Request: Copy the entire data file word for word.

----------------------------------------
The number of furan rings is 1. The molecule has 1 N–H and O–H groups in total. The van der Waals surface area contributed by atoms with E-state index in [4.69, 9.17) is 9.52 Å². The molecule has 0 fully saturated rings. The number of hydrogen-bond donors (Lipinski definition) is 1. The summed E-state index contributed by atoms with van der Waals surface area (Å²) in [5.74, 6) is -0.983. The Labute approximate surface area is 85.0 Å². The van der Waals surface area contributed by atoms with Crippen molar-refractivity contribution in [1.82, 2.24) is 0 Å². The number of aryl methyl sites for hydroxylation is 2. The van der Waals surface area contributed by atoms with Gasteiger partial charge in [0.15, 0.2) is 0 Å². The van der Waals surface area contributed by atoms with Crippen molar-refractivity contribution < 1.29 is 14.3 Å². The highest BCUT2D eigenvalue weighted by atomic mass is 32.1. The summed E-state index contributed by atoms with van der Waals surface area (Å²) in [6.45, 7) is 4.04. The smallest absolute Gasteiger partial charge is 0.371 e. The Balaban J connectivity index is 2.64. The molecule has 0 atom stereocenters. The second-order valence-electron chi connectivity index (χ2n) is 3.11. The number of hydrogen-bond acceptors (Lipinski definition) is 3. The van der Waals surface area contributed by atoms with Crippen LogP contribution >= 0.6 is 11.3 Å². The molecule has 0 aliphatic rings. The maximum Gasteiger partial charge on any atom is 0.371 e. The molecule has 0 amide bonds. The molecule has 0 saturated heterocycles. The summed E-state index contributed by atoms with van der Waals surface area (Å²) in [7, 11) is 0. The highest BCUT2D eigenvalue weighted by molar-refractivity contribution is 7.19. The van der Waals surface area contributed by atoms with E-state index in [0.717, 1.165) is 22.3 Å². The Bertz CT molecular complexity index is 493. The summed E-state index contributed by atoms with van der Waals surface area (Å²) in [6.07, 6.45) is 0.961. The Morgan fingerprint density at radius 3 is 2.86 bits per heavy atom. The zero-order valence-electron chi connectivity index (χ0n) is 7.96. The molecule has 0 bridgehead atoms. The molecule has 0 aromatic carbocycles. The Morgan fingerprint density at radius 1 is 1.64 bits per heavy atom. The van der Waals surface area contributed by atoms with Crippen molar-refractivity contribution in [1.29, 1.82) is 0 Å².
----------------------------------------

The number of furan rings is 1. The molecule has 1 N–H and O–H groups in total. The van der Waals surface area contributed by atoms with E-state index in [4.69, 9.17) is 9.52 Å². The molecule has 0 fully saturated rings. The number of hydrogen-bond donors (Lipinski definition) is 1. The summed E-state index contributed by atoms with van der Waals surface area (Å²) in [5.74, 6) is -0.983. The Labute approximate surface area is 85.0 Å². The van der Waals surface area contributed by atoms with Crippen molar-refractivity contribution in [1.82, 2.24) is 0 Å². The number of aryl methyl sites for hydroxylation is 2. The van der Waals surface area contributed by atoms with Gasteiger partial charge in [0.15, 0.2) is 0 Å². The van der Waals surface area contributed by atoms with Crippen molar-refractivity contribution < 1.29 is 14.3 Å². The highest BCUT2D eigenvalue weighted by atomic mass is 32.1. The summed E-state index contributed by atoms with van der Waals surface area (Å²) in [6.45, 7) is 4.04. The smallest absolute Gasteiger partial charge is 0.371 e. The Balaban J connectivity index is 2.64. The molecule has 0 atom stereocenters. The second-order valence-electron chi connectivity index (χ2n) is 3.11. The number of hydrogen-bond acceptors (Lipinski definition) is 3. The van der Waals surface area contributed by atoms with Crippen LogP contribution >= 0.6 is 11.3 Å². The molecule has 0 aliphatic rings. The maximum Gasteiger partial charge on any atom is 0.371 e. The molecule has 0 amide bonds. The molecule has 0 saturated heterocycles. The summed E-state index contributed by atoms with van der Waals surface area (Å²) in [7, 11) is 0. The highest BCUT2D eigenvalue weighted by molar-refractivity contribution is 7.19. The van der Waals surface area contributed by atoms with E-state index in [0.717, 1.165) is 22.3 Å². The Bertz CT molecular complexity index is 493. The summed E-state index contributed by atoms with van der Waals surface area (Å²) in [6.07, 6.45) is 0.961. The Morgan fingerprint density at radius 3 is 2.86 bits per heavy atom. The zero-order valence-electron chi connectivity index (χ0n) is 7.96. The molecule has 0 bridgehead atoms. The molecule has 0 aromatic carbocycles. The Morgan fingerprint density at radius 1 is 1.64 bits per heavy atom. The van der Waals surface area contributed by atoms with Crippen molar-refractivity contribution in [1.29, 1.82) is 0 Å².